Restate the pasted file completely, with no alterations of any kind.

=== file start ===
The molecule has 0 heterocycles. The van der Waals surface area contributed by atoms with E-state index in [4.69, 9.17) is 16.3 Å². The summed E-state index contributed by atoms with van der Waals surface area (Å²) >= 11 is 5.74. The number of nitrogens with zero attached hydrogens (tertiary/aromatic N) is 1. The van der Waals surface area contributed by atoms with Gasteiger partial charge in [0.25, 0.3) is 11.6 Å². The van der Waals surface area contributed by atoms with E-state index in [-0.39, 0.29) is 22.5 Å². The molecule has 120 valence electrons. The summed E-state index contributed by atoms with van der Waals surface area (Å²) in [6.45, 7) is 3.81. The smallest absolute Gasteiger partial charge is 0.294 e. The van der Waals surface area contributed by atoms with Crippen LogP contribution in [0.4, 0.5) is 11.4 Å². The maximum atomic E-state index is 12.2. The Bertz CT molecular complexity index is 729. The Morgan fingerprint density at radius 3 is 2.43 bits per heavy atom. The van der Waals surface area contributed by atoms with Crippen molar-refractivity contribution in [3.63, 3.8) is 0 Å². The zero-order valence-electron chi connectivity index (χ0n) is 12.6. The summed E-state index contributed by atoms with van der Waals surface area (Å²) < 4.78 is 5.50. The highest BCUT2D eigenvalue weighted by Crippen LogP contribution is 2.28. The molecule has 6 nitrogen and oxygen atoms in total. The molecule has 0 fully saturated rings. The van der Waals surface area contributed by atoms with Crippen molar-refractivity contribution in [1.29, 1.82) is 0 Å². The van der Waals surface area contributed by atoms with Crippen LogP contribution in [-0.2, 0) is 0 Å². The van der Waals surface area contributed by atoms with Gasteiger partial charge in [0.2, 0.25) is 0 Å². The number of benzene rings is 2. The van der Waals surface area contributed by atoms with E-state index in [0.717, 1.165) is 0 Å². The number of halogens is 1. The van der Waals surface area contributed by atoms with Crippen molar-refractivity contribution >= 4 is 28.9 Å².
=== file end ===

The molecule has 0 heterocycles. The van der Waals surface area contributed by atoms with E-state index in [4.69, 9.17) is 16.3 Å². The summed E-state index contributed by atoms with van der Waals surface area (Å²) >= 11 is 5.74. The number of nitrogens with zero attached hydrogens (tertiary/aromatic N) is 1. The van der Waals surface area contributed by atoms with Gasteiger partial charge in [0.25, 0.3) is 11.6 Å². The van der Waals surface area contributed by atoms with E-state index in [-0.39, 0.29) is 22.5 Å². The molecule has 120 valence electrons. The summed E-state index contributed by atoms with van der Waals surface area (Å²) in [6.45, 7) is 3.81. The smallest absolute Gasteiger partial charge is 0.294 e. The van der Waals surface area contributed by atoms with Crippen LogP contribution in [0.4, 0.5) is 11.4 Å². The maximum atomic E-state index is 12.2. The Bertz CT molecular complexity index is 729. The Morgan fingerprint density at radius 3 is 2.43 bits per heavy atom. The van der Waals surface area contributed by atoms with Crippen molar-refractivity contribution in [3.63, 3.8) is 0 Å². The zero-order valence-electron chi connectivity index (χ0n) is 12.6. The summed E-state index contributed by atoms with van der Waals surface area (Å²) < 4.78 is 5.50. The highest BCUT2D eigenvalue weighted by Crippen LogP contribution is 2.28. The molecule has 6 nitrogen and oxygen atoms in total. The molecule has 0 fully saturated rings. The van der Waals surface area contributed by atoms with Crippen molar-refractivity contribution in [1.29, 1.82) is 0 Å². The van der Waals surface area contributed by atoms with Crippen LogP contribution in [-0.2, 0) is 0 Å². The van der Waals surface area contributed by atoms with Gasteiger partial charge in [0.2, 0.25) is 0 Å². The number of benzene rings is 2. The van der Waals surface area contributed by atoms with E-state index in [0.717, 1.165) is 0 Å². The number of halogens is 1. The van der Waals surface area contributed by atoms with Crippen molar-refractivity contribution >= 4 is 28.9 Å².